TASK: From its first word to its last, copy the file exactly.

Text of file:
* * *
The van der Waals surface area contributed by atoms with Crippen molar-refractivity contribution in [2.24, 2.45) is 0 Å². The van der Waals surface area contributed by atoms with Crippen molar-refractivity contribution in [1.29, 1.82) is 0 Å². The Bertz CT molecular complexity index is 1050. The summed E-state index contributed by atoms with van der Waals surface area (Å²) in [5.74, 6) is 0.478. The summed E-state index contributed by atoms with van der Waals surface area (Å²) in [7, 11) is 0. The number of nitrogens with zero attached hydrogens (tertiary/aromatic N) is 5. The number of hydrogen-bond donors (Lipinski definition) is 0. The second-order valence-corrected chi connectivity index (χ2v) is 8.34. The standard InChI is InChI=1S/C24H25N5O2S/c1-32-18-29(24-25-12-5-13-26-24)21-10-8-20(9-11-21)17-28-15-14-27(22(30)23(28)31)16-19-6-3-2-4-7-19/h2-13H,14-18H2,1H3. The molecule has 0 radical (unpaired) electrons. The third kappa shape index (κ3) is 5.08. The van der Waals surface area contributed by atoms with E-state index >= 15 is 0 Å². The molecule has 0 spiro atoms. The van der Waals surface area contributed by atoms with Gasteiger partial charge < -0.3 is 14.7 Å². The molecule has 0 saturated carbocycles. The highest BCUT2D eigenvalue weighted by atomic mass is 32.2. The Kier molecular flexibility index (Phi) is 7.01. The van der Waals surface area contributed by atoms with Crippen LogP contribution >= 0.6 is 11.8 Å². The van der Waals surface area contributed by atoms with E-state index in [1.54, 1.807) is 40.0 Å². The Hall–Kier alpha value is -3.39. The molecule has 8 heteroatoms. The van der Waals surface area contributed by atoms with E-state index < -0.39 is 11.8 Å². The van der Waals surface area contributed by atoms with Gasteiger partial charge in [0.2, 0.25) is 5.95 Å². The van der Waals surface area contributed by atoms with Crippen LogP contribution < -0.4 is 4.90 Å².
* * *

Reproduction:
The van der Waals surface area contributed by atoms with Crippen molar-refractivity contribution in [2.24, 2.45) is 0 Å². The van der Waals surface area contributed by atoms with Crippen molar-refractivity contribution in [1.29, 1.82) is 0 Å². The Bertz CT molecular complexity index is 1050. The summed E-state index contributed by atoms with van der Waals surface area (Å²) in [5.74, 6) is 0.478. The summed E-state index contributed by atoms with van der Waals surface area (Å²) in [7, 11) is 0. The number of nitrogens with zero attached hydrogens (tertiary/aromatic N) is 5. The number of hydrogen-bond donors (Lipinski definition) is 0. The second-order valence-corrected chi connectivity index (χ2v) is 8.34. The standard InChI is InChI=1S/C24H25N5O2S/c1-32-18-29(24-25-12-5-13-26-24)21-10-8-20(9-11-21)17-28-15-14-27(22(30)23(28)31)16-19-6-3-2-4-7-19/h2-13H,14-18H2,1H3. The molecule has 0 radical (unpaired) electrons. The third kappa shape index (κ3) is 5.08. The van der Waals surface area contributed by atoms with E-state index >= 15 is 0 Å². The molecule has 0 spiro atoms. The van der Waals surface area contributed by atoms with Gasteiger partial charge < -0.3 is 14.7 Å². The molecule has 0 saturated carbocycles. The highest BCUT2D eigenvalue weighted by atomic mass is 32.2. The Kier molecular flexibility index (Phi) is 7.01. The van der Waals surface area contributed by atoms with Crippen LogP contribution >= 0.6 is 11.8 Å². The van der Waals surface area contributed by atoms with E-state index in [1.54, 1.807) is 40.0 Å². The Hall–Kier alpha value is -3.39. The molecule has 8 heteroatoms. The van der Waals surface area contributed by atoms with E-state index < -0.39 is 11.8 Å². The van der Waals surface area contributed by atoms with Gasteiger partial charge in [0.2, 0.25) is 5.95 Å². The van der Waals surface area contributed by atoms with Crippen LogP contribution < -0.4 is 4.90 Å².